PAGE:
Taking Stock: Expect Unexpected In Earnings Parade
If upcoming fourth-quarter earnings don't show growth above 20%, William Schaff says, many investors will be disappointed. And we know what happens when a tech company disappoints.
Nothing like starting the new year with a bang. The Nasdaq 100 index was already up almost 4% through Jan. 13, not too shabby after a strong year. Maybe it's the "January effect" everyone talks about as investors look to reinvest money for a new year. Maybe it's all the cash on the sidelines finally deciding to take a chance on technology again.
In any case, most investors know that expectations for tech-company profits and earnings are quite robust. For many tech stocks, if upcoming fourth-quarter 2003 earnings don't show growth rates above 20%, I expect many investors will be disappointed. And we know what happens when a tech company disappoints.
Accenture, an IT-services and consulting company, had more than a little case of indigestion with its earnings report. Earnings were pretty much on par with expectations, with revenue growth coming in as expected but offset by lower-than-expected gross margins of 34%, down from 39% last year. Much of this was attributed to three underperforming contracts, a disappointment for what I see as a fiscally well-managed company. The outsourcing trend was still evident as bookings for outsourcing contracts rose by 350% year over year to almost $3 billion.
SAP, a leader in enterprise-resource-planning software and related vertical-industry applications, disclosed weaker-than-expected sales for its fourth quarter last week. The stock immediately went down 3%, a relatively small share-price hit for such a large company. Clearly, there was some anticipation that this might occur, and it helped that, on a constant-currency basis, the revenue numbers didn't look so bad, in my opinion. The effects of a weak dollar were offset by better-than-expected U.S. sales.
Last week's big earnings announcements started off with Intel and Yahoo. Intel's revenue was $8.7 billion, up 22% from a year ago, and above the upper end of revenue predictions. But, just as important to most investors is the company's ability to expand its gross margin. Margin leverage is key to justifying Intel's higher share price. The more the margin can expand during this economic cycle because of prior capital expenditures, the higher the company's potential profitability. The greater the potential for higher peak earnings, the greater the potential for shareholders to be rewarded by higher share prices. It looks to me as if the market is somewhat disappointed by Intel's forecast of a decline in revenue and gross margins for the first fiscal quarter. Typically, Intel experiences a drop in revenue from fourth quarter to the first, but some analysts had hopes of a flat-to-up quarter.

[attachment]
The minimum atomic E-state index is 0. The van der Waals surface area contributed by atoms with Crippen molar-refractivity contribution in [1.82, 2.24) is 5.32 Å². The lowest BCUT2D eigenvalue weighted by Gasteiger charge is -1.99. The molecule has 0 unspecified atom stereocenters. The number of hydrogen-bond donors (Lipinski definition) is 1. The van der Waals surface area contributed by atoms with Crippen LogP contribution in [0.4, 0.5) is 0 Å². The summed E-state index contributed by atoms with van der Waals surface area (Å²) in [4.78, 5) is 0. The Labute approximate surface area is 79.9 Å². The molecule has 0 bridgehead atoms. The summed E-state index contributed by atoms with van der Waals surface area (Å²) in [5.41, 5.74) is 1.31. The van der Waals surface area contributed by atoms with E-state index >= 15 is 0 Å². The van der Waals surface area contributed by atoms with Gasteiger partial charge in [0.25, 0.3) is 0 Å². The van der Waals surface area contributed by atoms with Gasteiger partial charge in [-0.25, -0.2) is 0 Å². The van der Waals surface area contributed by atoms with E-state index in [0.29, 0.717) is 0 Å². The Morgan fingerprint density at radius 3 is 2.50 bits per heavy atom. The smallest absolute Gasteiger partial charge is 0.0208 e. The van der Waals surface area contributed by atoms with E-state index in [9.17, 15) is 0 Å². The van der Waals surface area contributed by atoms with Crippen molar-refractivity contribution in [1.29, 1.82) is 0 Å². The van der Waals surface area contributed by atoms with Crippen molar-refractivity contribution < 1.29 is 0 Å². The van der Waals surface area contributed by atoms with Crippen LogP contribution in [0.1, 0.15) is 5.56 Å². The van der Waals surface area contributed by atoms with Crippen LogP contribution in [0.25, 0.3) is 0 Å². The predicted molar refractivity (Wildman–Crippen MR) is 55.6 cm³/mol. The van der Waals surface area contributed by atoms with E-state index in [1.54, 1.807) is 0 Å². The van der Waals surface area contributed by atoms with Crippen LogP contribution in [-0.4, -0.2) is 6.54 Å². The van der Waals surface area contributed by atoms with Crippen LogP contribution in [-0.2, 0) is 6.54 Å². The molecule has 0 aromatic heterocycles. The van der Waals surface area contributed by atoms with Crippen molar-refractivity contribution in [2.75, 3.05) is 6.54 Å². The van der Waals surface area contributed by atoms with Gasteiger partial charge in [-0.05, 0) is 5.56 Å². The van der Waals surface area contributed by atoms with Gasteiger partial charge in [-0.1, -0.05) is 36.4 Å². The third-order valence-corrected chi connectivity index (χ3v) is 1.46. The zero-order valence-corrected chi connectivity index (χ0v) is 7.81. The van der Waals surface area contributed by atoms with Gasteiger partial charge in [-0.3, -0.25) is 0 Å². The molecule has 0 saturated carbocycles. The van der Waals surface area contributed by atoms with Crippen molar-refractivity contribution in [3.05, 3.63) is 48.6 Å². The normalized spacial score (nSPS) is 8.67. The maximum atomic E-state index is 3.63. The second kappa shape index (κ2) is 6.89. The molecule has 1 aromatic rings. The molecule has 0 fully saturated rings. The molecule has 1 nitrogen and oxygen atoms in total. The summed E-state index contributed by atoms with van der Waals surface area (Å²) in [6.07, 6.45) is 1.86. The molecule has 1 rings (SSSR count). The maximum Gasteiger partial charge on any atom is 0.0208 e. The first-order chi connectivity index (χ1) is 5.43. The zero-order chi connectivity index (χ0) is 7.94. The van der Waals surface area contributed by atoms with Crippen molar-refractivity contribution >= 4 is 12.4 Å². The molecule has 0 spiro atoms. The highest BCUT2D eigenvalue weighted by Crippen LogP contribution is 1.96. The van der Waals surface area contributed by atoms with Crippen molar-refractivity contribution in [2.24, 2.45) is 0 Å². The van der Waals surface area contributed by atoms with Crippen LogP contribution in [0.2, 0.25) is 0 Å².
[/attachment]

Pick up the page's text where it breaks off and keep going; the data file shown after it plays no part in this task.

Meanwhile, Yahoo is one of the bellwethers for Internet investments. Increasing demand for online commerce and advertising have driven the valuation higher. Transaction volumes were substantially higher and in line with online sales growth rates in the United States of 30% to 45%. Tech investors continue to expect higher revenue and profit forecasts going forward. For their sake, let's hope it's so, because it's my opinion that pricing is almost too high once again.
William Schaff is chief investment officer at Bay Isle Financial LLC, which manages the InformationWeek 100 Stock Index. Reach him at firstname.lastname@example.org. This article is provided for information purposes only and should not be used or construed as an offer to sell, a solicitation of an offer to buy, or a recommendation for any security. Bay Isle has no affiliation with, nor does it receive compensation from, any of the companies mentioned above. Bay Isle's current client portfolios may own publicly traded securities in one or more of these companies at any given time.
To discuss this column with other readers, please visit William Schaff's forum on the Listening Post.
IT's Reputation: What the Data SaysInformationWeek's IT Perception Survey seeks to quantify how IT thinks it's doing versus how the business really views IT's performance in delivering services - and, more important, powering innovation. Our results suggest IT leaders should worry less about whether they're getting enough resources and more about the relationships they have with business unit peers.
What The Business Really Thinks Of IT: 3 Hard TruthsThey say perception is reality. If so, many in-house IT departments have reason to worry. InformationWeek's IT Perception Survey seeks to quantify how IT thinks it's doing versus how the business views IT's performance in delivering services - and, more important, powering innovation. The news isn't great.